Hank Aaron (active: 1952-1976) – In 1952, the Indianapolis Clowns signed an eighteen year-old shortstop named Henry “Hank” Aaron. During that season he was scouted by the Boston Braves and the New York Giants. For some reason, the Giants didn’t think much of him. By the end of the season Aaron had a batting average of .336 with nine home runs and was named rookie of the year. The following season, playing in the minor leagues, his batting average increased to .362 with 22 home runs. The following year Aaron made the jump to the Majors as an outfielder for the Milwaukee Braves. Twenty-three years and 755 long balls later Aaron was crowned the all-time home run king. Aaron’s no. 44 was retired by the Milwaukee Brewers in 1976 and he was enshrined into Cooperstown in 1982.
12. Who was considered by legendary catcher Roy Campanella as the “greatest all-around player I have ever seen”?
Monty Irvin (active: 1937-1956) – If it had been up to Negro Leagues owners to decide which player should be chosen to break organized baseball’s color barrier in 1947, they would have chosen Irvin. Most agree that he was the best player in the league at the time. By 1941, as a 22 year old infielder for the Newark Eagles, he’d won a batting title hitting .395 in 157 plate appearances. The following year, playing for the Vera Cruz Blues in the Mexican League, Irvin hit 20 home runs and almost won the Triple Crown. Legend has it that one of those home runs was ordered up by the Blues’ owner. After his service in World War II, Irvin led the Newark Eagles to victory in the 1946 Negro League World Series hitting .462 with three home runs against the Kansas City Monarchs whose pitching staff included stars Satchel Paige and Hilton Smith. In 1947, a year before entering the Majors, he won a championship in the Cuban winter leagues and practiced with a young pitcher named Fidel Castro.
13. Before becoming Jackie Robinson’s teammate on the Brooklyn Dodgers in 1948, and later three-time National League MVP, he was the catcher for the Baltimore Elite Giants in the Negro Leagues. Who was he?
Roy Campanella (active: 1937-1957) – One of the best catchers of all time in both the Negro and Major Leagues, Roy “Campy” Campanella was the offspring of an African American mother and an Italian-American father. As a child growing up in Philadelphia, Pennsylvania, he was ridiculed as a “half-breed” by white and Black kids alike. In high school, he excelled at all sports, especially baseball, and was invariably selected as team captain despite his darker skin complexion. In fact, Campy was so good that it was rumored that he was invited to work out with the Phillies in 1937. However, when they found out he was Black, the Phillies pulled the offer.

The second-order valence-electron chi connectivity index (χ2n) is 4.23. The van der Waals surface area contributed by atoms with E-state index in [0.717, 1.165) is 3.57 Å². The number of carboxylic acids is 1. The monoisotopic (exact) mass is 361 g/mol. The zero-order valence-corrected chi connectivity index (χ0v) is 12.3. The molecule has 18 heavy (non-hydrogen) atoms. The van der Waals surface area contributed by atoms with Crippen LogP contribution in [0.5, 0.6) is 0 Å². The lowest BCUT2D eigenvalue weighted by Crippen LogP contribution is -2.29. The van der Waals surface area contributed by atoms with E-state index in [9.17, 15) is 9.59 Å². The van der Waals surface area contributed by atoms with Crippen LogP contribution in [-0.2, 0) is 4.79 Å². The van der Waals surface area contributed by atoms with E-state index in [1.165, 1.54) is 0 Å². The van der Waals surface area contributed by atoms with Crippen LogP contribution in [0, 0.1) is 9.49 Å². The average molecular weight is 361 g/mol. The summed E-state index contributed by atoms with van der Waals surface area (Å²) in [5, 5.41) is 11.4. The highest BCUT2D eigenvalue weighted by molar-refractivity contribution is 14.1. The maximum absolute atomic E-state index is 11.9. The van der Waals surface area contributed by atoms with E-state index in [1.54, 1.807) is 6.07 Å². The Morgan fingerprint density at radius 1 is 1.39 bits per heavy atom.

The Phillies loss was the Baltimore Elite Giants’ gain. By 1939, 17-year old Campy became the club’s starting catcher. In 1945, Effa Manley, treasurer of the Negro Leagues and owner of the Newark Eagles, tapped Campy for a Black all-star team to play in five exhibition games against Major Leaguers at Ebbets Field. Charlie Dressen, the manager of the Major League side and a Dodgers’ coach, noticed Campy’s proficiency behind the plate and arranged a meeting with his boss, Branch Rickey. He was offered a spot in the Brooklyn organization, but turned it down because he thought he was being selected to play for the Brooklyn Brown Dodgers, a new Negro League club that Rickey was starting up. At a Harlem hotel a couple of days later, Campy bumped into Jackie Robinson who told him he’d just signed with the big league Dodgers. Campy fired off a letter to Rickey expressing his interest in playing in the Majors.
Three years later on Opening Day, April 20, 1948, Roy Campanella made his debut as a Brooklyn Dodger and would remain with the organization for his entire 10-year career. He was named National League MVP three times. Campy also caught a record 100 games per season for nine consecutive seasons, and this was before catchers’ mitts were designed for catching the ball one-handed. As a result, Campy broke a lot of fingers but still managed to maintain a career .283 batting average with 259 home runs. In 1969, Campanella was inducted into Cooperstown. His uniform no. 39, Robinson’s no. 42, and Sandy Koufax’s no. 32 were all retired by the Dodgers on June 4, 1972.